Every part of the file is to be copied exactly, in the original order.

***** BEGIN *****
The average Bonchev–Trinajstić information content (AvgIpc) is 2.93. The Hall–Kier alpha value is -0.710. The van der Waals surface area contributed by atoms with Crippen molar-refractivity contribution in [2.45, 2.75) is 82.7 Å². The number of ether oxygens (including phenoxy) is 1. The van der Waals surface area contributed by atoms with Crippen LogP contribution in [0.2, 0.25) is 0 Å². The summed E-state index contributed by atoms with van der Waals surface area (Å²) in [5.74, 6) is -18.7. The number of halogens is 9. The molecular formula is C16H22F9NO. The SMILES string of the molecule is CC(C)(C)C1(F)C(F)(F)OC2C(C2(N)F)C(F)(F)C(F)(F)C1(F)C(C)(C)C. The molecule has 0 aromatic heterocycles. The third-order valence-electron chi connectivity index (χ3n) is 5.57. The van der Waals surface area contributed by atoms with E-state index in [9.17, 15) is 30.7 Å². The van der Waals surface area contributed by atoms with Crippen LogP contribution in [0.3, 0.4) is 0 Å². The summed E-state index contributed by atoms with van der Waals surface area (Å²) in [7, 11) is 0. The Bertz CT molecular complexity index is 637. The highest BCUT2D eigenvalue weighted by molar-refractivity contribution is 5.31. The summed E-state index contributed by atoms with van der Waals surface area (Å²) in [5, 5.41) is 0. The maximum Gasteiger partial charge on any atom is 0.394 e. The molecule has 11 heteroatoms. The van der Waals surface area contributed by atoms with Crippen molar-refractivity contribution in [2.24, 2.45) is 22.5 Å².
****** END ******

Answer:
The average Bonchev–Trinajstić information content (AvgIpc) is 2.93. The Hall–Kier alpha value is -0.710. The van der Waals surface area contributed by atoms with Crippen molar-refractivity contribution in [2.45, 2.75) is 82.7 Å². The number of ether oxygens (including phenoxy) is 1. The van der Waals surface area contributed by atoms with Crippen LogP contribution in [0.2, 0.25) is 0 Å². The summed E-state index contributed by atoms with van der Waals surface area (Å²) in [5.74, 6) is -18.7. The number of halogens is 9. The molecular formula is C16H22F9NO. The SMILES string of the molecule is CC(C)(C)C1(F)C(F)(F)OC2C(C2(N)F)C(F)(F)C(F)(F)C1(F)C(C)(C)C. The molecule has 0 aromatic heterocycles. The third-order valence-electron chi connectivity index (χ3n) is 5.57. The van der Waals surface area contributed by atoms with E-state index in [9.17, 15) is 30.7 Å². The van der Waals surface area contributed by atoms with Crippen LogP contribution in [0.3, 0.4) is 0 Å². The summed E-state index contributed by atoms with van der Waals surface area (Å²) in [7, 11) is 0. The Bertz CT molecular complexity index is 637. The highest BCUT2D eigenvalue weighted by molar-refractivity contribution is 5.31. The summed E-state index contributed by atoms with van der Waals surface area (Å²) in [5, 5.41) is 0. The maximum Gasteiger partial charge on any atom is 0.394 e. The molecule has 11 heteroatoms. The van der Waals surface area contributed by atoms with Crippen molar-refractivity contribution in [2.24, 2.45) is 22.5 Å².